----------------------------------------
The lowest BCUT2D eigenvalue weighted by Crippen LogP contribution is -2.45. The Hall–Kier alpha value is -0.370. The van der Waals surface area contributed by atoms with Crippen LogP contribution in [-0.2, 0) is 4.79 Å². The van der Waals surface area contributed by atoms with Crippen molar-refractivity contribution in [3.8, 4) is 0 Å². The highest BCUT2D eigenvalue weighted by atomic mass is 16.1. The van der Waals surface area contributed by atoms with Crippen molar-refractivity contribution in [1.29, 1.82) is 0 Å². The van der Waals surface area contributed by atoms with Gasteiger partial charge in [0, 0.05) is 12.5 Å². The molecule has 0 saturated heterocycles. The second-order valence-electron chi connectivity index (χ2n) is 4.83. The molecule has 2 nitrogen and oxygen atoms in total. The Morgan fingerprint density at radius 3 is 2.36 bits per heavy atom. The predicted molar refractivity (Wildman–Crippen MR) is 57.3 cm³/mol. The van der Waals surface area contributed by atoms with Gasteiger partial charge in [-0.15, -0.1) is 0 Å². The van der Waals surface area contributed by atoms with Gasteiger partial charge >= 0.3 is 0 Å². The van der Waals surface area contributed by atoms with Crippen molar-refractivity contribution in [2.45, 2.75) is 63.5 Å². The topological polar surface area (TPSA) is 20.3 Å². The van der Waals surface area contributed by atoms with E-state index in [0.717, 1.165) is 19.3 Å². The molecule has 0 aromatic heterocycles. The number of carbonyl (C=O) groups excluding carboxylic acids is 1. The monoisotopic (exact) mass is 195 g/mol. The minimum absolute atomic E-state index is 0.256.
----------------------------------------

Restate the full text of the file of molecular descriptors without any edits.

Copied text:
The lowest BCUT2D eigenvalue weighted by Crippen LogP contribution is -2.45. The Hall–Kier alpha value is -0.370. The van der Waals surface area contributed by atoms with Crippen LogP contribution in [-0.2, 0) is 4.79 Å². The van der Waals surface area contributed by atoms with Crippen molar-refractivity contribution in [3.8, 4) is 0 Å². The highest BCUT2D eigenvalue weighted by atomic mass is 16.1. The van der Waals surface area contributed by atoms with Crippen molar-refractivity contribution in [1.29, 1.82) is 0 Å². The van der Waals surface area contributed by atoms with Gasteiger partial charge in [0, 0.05) is 12.5 Å². The molecule has 0 saturated heterocycles. The second-order valence-electron chi connectivity index (χ2n) is 4.83. The molecule has 2 nitrogen and oxygen atoms in total. The Morgan fingerprint density at radius 3 is 2.36 bits per heavy atom. The predicted molar refractivity (Wildman–Crippen MR) is 57.3 cm³/mol. The van der Waals surface area contributed by atoms with Gasteiger partial charge in [-0.15, -0.1) is 0 Å². The van der Waals surface area contributed by atoms with Gasteiger partial charge >= 0.3 is 0 Å². The van der Waals surface area contributed by atoms with Crippen molar-refractivity contribution in [2.45, 2.75) is 63.5 Å². The topological polar surface area (TPSA) is 20.3 Å². The van der Waals surface area contributed by atoms with E-state index in [0.717, 1.165) is 19.3 Å². The molecule has 0 aromatic heterocycles. The number of carbonyl (C=O) groups excluding carboxylic acids is 1. The monoisotopic (exact) mass is 195 g/mol. The minimum absolute atomic E-state index is 0.256.